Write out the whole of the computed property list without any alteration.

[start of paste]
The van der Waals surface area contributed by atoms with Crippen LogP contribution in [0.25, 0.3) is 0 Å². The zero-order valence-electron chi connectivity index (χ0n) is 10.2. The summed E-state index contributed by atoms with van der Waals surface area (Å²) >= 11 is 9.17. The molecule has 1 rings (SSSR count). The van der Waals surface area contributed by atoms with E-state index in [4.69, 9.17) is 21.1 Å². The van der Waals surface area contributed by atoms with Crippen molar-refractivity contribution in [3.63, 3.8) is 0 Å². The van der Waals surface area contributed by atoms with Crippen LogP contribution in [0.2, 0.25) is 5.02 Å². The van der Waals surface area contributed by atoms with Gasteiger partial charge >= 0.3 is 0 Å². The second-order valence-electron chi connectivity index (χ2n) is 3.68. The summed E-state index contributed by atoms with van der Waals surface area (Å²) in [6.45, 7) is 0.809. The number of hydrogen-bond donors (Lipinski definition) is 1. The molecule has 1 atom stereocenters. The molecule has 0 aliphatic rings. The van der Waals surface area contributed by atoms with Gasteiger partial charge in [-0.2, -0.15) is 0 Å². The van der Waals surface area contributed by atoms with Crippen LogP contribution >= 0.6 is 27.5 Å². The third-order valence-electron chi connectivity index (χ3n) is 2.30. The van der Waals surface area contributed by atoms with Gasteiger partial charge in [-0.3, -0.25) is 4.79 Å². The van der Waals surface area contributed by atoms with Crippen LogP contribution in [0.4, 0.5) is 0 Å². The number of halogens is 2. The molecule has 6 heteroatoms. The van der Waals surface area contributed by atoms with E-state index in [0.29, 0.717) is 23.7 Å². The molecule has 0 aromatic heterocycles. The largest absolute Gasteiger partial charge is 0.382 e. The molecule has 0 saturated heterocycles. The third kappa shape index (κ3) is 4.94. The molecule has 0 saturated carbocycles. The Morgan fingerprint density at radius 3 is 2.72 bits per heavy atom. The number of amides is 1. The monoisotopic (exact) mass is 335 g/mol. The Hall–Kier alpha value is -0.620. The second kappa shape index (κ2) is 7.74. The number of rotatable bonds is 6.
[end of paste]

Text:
The van der Waals surface area contributed by atoms with Crippen LogP contribution in [0.25, 0.3) is 0 Å². The zero-order valence-electron chi connectivity index (χ0n) is 10.2. The summed E-state index contributed by atoms with van der Waals surface area (Å²) >= 11 is 9.17. The molecule has 1 rings (SSSR count). The van der Waals surface area contributed by atoms with E-state index in [4.69, 9.17) is 21.1 Å². The van der Waals surface area contributed by atoms with Crippen molar-refractivity contribution in [3.63, 3.8) is 0 Å². The van der Waals surface area contributed by atoms with Crippen LogP contribution in [0.2, 0.25) is 5.02 Å². The van der Waals surface area contributed by atoms with Gasteiger partial charge >= 0.3 is 0 Å². The second-order valence-electron chi connectivity index (χ2n) is 3.68. The summed E-state index contributed by atoms with van der Waals surface area (Å²) in [6.45, 7) is 0.809. The number of hydrogen-bond donors (Lipinski definition) is 1. The molecule has 1 atom stereocenters. The molecule has 0 aliphatic rings. The van der Waals surface area contributed by atoms with Gasteiger partial charge in [-0.2, -0.15) is 0 Å². The van der Waals surface area contributed by atoms with Crippen LogP contribution >= 0.6 is 27.5 Å². The third-order valence-electron chi connectivity index (χ3n) is 2.30. The van der Waals surface area contributed by atoms with Gasteiger partial charge in [-0.3, -0.25) is 4.79 Å². The van der Waals surface area contributed by atoms with Crippen LogP contribution in [0.4, 0.5) is 0 Å². The number of halogens is 2. The molecule has 6 heteroatoms. The van der Waals surface area contributed by atoms with E-state index in [0.29, 0.717) is 23.7 Å². The molecule has 0 aromatic heterocycles. The largest absolute Gasteiger partial charge is 0.382 e. The molecule has 0 saturated heterocycles. The third kappa shape index (κ3) is 4.94. The molecule has 0 saturated carbocycles. The Morgan fingerprint density at radius 3 is 2.72 bits per heavy atom. The number of amides is 1. The monoisotopic (exact) mass is 335 g/mol. The Hall–Kier alpha value is -0.620. The second kappa shape index (κ2) is 7.74. The number of rotatable bonds is 6.